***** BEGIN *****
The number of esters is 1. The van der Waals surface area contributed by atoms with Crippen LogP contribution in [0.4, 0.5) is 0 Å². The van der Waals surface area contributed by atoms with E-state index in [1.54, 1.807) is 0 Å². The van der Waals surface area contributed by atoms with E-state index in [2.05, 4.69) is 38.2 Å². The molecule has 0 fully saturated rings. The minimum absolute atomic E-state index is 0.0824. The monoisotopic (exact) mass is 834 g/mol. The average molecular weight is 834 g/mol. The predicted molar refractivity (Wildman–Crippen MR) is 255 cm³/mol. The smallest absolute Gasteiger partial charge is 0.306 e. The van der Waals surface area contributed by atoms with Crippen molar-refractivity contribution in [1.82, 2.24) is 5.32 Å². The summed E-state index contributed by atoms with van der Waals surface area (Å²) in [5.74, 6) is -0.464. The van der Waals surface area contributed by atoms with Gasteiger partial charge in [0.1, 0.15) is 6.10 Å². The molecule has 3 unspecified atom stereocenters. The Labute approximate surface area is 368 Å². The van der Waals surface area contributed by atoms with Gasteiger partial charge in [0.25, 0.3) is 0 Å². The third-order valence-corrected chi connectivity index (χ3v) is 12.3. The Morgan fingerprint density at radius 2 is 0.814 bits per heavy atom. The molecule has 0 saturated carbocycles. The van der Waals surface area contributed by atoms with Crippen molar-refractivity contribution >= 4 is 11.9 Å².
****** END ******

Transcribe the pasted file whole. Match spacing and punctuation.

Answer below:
The number of esters is 1. The van der Waals surface area contributed by atoms with Crippen LogP contribution in [0.4, 0.5) is 0 Å². The van der Waals surface area contributed by atoms with E-state index in [1.54, 1.807) is 0 Å². The van der Waals surface area contributed by atoms with E-state index in [2.05, 4.69) is 38.2 Å². The molecule has 0 fully saturated rings. The minimum absolute atomic E-state index is 0.0824. The monoisotopic (exact) mass is 834 g/mol. The average molecular weight is 834 g/mol. The predicted molar refractivity (Wildman–Crippen MR) is 255 cm³/mol. The smallest absolute Gasteiger partial charge is 0.306 e. The van der Waals surface area contributed by atoms with Crippen molar-refractivity contribution in [1.82, 2.24) is 5.32 Å². The summed E-state index contributed by atoms with van der Waals surface area (Å²) in [5.74, 6) is -0.464. The van der Waals surface area contributed by atoms with Gasteiger partial charge in [0.1, 0.15) is 6.10 Å². The molecule has 3 unspecified atom stereocenters. The Labute approximate surface area is 368 Å². The van der Waals surface area contributed by atoms with Gasteiger partial charge in [0.25, 0.3) is 0 Å². The third-order valence-corrected chi connectivity index (χ3v) is 12.3. The Morgan fingerprint density at radius 2 is 0.814 bits per heavy atom. The molecule has 0 saturated carbocycles. The van der Waals surface area contributed by atoms with Crippen molar-refractivity contribution >= 4 is 11.9 Å².